• Finalizado
    FINAL
    2015-09-12
    Argentina 71
    Venezuela 76
  • Finalizado
    BRONCE
    2015-09-12
    Mexico 86
    Canada 87
  • Finalizado
    SEMIFINAL
    2015-09-11
    Argentina 78
    Mexico 70
  • Finalizado
    SEMIFINAL
    2015-09-11
    Canada 78
    Venezuela 79
  • Finalizado
    Ronda 2
    2015-09-09
    Mexico 95
    Argentina 83
  • Finalizado
    Ronda 2
    2015-09-09
    Uruguay 69
    Puerto Rico 80
  • Finalizado
    Ronda 2
    2015-09-09
    Dominicana 103
    Canada 120
  • Finalizado
    Ronda 2
    2015-09-09
    Panama 62
    Venezuela 75
  • Finalizado
    Ronda 2
    2015-09-08
    Mexico 73
    Canada 94
  • Finalizado
    Ronda 2
    2015-09-08
    Panama 71
    Puerto Rico 78
  • Finalizado
    Ronda 2
    2015-09-08
    Venezuela 75
    Uruguay 77
  • Finalizado
    Ronda 2
    2015-09-08
    Argentina 92
    Dominicana 84

Intercepts and Deflections: about the Steals in Basketball Statistics


When we, as basketball statisticians, assign a steal, we can't distinguish in computing process how it produced. In other words: we don't take into account if a player forced a direct steal from the opponent's hands and/or if he clearly cut a passing line, or if a ball from a player of the other team just "bounces" in his hands or body, altering its trajectory, in order than a teammate to take the ball making thus a turnover.

This is because a limit of the statistical paradigm: in basketball, everything similar to a steal is, in fact, "a steal". Moreover, the NBA, the NCAA, and some other FIBA leagues (like Italian LEGA or Venezuela's LPB) are particularly generous in that sense: we only need to take a glance of the huge amount of players that in their stint in those leagues have two or more steals per game average.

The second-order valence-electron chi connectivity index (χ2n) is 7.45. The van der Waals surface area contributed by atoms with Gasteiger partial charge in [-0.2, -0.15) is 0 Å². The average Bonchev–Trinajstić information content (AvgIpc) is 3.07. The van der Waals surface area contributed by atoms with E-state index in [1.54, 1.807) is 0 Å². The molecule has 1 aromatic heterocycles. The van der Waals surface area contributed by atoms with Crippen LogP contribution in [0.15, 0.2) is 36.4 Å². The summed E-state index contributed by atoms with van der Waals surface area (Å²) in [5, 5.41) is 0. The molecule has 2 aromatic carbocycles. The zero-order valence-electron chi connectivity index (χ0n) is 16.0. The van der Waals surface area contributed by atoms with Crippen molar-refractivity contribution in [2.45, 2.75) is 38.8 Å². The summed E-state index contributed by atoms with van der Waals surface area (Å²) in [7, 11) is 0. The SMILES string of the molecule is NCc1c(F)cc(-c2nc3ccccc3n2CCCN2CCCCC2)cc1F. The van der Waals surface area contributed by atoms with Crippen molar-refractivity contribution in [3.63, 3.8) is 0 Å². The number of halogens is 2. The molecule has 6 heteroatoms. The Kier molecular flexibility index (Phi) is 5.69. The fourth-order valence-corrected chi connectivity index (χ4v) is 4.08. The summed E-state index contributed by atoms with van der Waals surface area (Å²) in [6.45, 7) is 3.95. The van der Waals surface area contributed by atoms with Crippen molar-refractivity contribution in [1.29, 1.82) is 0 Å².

The problem about when it's effectively a steal and when it's not, was solved perfectly long time ago by netball. Originally from the Commonwealth countries, the sport of netball, similarly to the Argentine Pelota al Cesto (known internationally as cestoball) and Dutch korfbal, doesn't permit ball carrying: the receiver (always a woman in the very case of netball, due to the female nature of this sport) only can pivot, and game dynamics is conditioned through movements without the ball, passes and triangle moves.

Although some of its statistical criteria are in common with basketball, like field goals (made, attempted and percentage), rebounds (offensive and defensive), and turnovers, an interesting feature of netball relies when a player has an active or passive role in changing the possession. In the first case, we're talking about an "intercept" (a true manual "steal"); in the second one, netball uses to call them simply "deflections".

Let's see an example. Player A from the attacking team misses a pass, and the ball bounces in defender D1 in arms or body. D2, before the ball goes out of bounds, takes the ball and starts a new possession. A is who causes the turnover (as we should call in eBA System a "forced" turnover), D1 receives a "deflection" and D2 absolutely nothing, because the trajectory between the deflection and her hands counts as a common pass from D1.


Matias Barmat (@worldhoopstats)

Lecturas: 3222 - 2013-07-14